The evidence adduced at trial showed that Bobby Toles is the president of Bobby J. Toles Architect, Inc.; that said corporation is located at 617 Shorter Avenue, Rome, Floyd County, Georgia; that the normal business hours of said corporation are from 9:00 a.m. to 5:00 p.m.; that on November 30, 1982, Mr. Toles went to a building committee meeting; that at the conclusion of said meeting, Mr. Toles, at approximately 9:00 p.m., drove back to his office to check up on it "because [the office had] been broken into a couple of weeks prior to that"; that he parked his automobile in the parking lot of his corporate office and got out of the automobile; that as he walked up to his office, he noticed the back door to his office was about four inches ajar; that he went back to his automobile and retrieved his pistol; that as Mr. Toles approached his office, with pistol in hand, someone jumped out of the back door to his office; that Mr. Toles had not authorized anyone to be in his office at that time; that when the person jumped out of the office, Mr. Toles raised his pistol and fired at the legs of this person; that the person did not stop but kept on running between the buildings as Mr. Toles fired a shot up into the air. The evidence further disclosed that on the night in question it had been raining off and on and that Mr. Toles' office had been "torn up bad."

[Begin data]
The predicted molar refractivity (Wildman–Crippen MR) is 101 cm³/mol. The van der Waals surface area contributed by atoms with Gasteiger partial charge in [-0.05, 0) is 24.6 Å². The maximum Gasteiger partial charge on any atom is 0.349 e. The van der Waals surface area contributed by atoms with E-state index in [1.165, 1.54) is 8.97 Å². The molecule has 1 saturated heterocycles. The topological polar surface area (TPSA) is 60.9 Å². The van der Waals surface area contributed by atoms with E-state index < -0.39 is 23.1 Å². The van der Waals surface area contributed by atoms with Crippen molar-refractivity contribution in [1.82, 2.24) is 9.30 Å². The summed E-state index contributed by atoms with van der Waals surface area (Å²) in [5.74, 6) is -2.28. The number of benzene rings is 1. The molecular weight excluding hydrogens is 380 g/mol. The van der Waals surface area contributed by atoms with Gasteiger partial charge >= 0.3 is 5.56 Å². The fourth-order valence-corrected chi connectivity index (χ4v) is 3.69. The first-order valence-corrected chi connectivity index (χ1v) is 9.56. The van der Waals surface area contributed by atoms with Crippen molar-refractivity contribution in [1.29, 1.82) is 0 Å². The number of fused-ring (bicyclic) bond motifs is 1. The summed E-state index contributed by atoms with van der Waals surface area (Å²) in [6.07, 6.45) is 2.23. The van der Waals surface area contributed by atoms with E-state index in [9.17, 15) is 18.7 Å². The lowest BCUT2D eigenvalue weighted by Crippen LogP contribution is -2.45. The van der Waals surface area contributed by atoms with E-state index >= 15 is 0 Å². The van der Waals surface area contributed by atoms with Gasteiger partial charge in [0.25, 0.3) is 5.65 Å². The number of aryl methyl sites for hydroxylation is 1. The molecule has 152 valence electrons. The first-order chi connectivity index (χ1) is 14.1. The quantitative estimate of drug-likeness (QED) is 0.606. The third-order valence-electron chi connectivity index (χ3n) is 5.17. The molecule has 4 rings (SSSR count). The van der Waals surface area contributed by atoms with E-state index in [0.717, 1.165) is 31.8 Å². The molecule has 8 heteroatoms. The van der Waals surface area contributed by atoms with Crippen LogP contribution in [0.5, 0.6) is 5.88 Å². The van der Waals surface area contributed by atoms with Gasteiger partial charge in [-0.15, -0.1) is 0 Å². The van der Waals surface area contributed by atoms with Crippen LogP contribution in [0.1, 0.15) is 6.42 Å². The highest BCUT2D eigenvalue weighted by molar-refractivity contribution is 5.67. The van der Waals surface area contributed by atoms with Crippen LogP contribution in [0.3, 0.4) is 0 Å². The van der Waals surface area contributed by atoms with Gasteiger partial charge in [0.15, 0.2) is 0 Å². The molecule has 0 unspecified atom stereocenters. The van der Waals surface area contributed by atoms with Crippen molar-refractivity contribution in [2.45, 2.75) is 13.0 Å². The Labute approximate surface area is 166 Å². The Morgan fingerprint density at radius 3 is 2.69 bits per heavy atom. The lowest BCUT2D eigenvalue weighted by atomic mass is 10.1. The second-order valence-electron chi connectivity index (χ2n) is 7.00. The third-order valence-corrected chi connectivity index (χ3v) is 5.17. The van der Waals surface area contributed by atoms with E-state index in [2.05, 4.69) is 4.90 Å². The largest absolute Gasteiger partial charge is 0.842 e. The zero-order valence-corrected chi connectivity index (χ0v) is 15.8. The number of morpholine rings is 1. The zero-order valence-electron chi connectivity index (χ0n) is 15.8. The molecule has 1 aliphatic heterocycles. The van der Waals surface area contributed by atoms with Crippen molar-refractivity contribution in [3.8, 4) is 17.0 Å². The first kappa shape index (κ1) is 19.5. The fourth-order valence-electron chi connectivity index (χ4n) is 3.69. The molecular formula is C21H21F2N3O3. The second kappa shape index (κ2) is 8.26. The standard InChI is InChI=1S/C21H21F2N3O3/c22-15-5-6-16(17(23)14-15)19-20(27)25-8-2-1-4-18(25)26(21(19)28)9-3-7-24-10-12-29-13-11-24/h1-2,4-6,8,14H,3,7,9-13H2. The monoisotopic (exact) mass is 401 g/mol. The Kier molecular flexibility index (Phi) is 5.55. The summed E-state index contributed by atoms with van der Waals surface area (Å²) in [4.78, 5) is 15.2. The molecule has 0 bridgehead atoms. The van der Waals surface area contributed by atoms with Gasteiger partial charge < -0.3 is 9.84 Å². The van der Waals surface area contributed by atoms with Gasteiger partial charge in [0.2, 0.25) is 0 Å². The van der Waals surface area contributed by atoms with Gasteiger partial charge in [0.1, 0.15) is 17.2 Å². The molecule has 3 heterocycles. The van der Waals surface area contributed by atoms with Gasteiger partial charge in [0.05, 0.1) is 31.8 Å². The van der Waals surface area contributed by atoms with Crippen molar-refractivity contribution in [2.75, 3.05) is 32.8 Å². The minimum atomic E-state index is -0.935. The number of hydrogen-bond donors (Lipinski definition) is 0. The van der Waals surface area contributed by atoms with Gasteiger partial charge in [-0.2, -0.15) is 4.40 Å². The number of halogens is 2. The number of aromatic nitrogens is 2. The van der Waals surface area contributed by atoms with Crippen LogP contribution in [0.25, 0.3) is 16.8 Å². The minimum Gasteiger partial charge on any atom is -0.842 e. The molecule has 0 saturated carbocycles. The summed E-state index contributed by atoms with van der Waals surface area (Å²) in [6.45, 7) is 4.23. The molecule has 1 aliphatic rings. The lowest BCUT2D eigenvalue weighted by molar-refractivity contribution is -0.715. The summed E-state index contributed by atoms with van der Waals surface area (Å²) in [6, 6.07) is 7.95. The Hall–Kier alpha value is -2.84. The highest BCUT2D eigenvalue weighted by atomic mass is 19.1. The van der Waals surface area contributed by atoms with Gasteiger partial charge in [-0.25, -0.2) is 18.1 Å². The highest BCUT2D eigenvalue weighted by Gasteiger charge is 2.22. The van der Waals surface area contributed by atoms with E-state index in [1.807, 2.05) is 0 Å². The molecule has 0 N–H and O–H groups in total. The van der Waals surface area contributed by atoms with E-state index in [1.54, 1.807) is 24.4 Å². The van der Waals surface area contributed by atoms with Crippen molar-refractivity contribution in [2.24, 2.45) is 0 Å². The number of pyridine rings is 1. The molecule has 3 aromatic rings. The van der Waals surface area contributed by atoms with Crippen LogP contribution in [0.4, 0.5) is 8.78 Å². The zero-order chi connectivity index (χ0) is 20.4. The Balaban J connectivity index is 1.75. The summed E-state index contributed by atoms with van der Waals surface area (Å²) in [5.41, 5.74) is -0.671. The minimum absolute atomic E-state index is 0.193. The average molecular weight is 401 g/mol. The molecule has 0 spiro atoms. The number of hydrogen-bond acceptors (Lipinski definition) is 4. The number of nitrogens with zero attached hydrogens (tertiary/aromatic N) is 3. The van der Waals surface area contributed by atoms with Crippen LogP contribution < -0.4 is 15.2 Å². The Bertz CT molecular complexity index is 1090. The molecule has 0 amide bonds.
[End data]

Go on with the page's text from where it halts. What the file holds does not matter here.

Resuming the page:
The transcript of the trial further revealed that on the evening in question, Lieutenant Bill Kinney of the Rome Police Department received a call that there had been some gunshots at 617 Shorter Avenue and in response to the call, proceeded to that location; that while at the Shorter Avenue address, he received a radio transmission that an ambulance was being sent to 601 Cleveland Avenue (which was a short distance from Mr. Toles' office) to pick up a person that had been shot; that after observing the alleged scene of the burglary at 617 Shorter Avenue, he and Officer Treglown proceeded to the 601 Cleveland Avenue address; that when the officers arrived at the address, they found defendant standing in the living room area of his trailer (mobile home); he was "standing there bent over and he was crying and . . . wet" and had been shot in "the bottom of his spine, around his buttock"; that Lieutenant Kinney found a shoe for the left foot in the doorway of defendant's trailer; that a shoe for the right foot had been found underneath a window that had been broken out located in the back of Mr. Toles' place of business; that the shoes (Exhibits 15 and 16) found were identified as those of the defendant.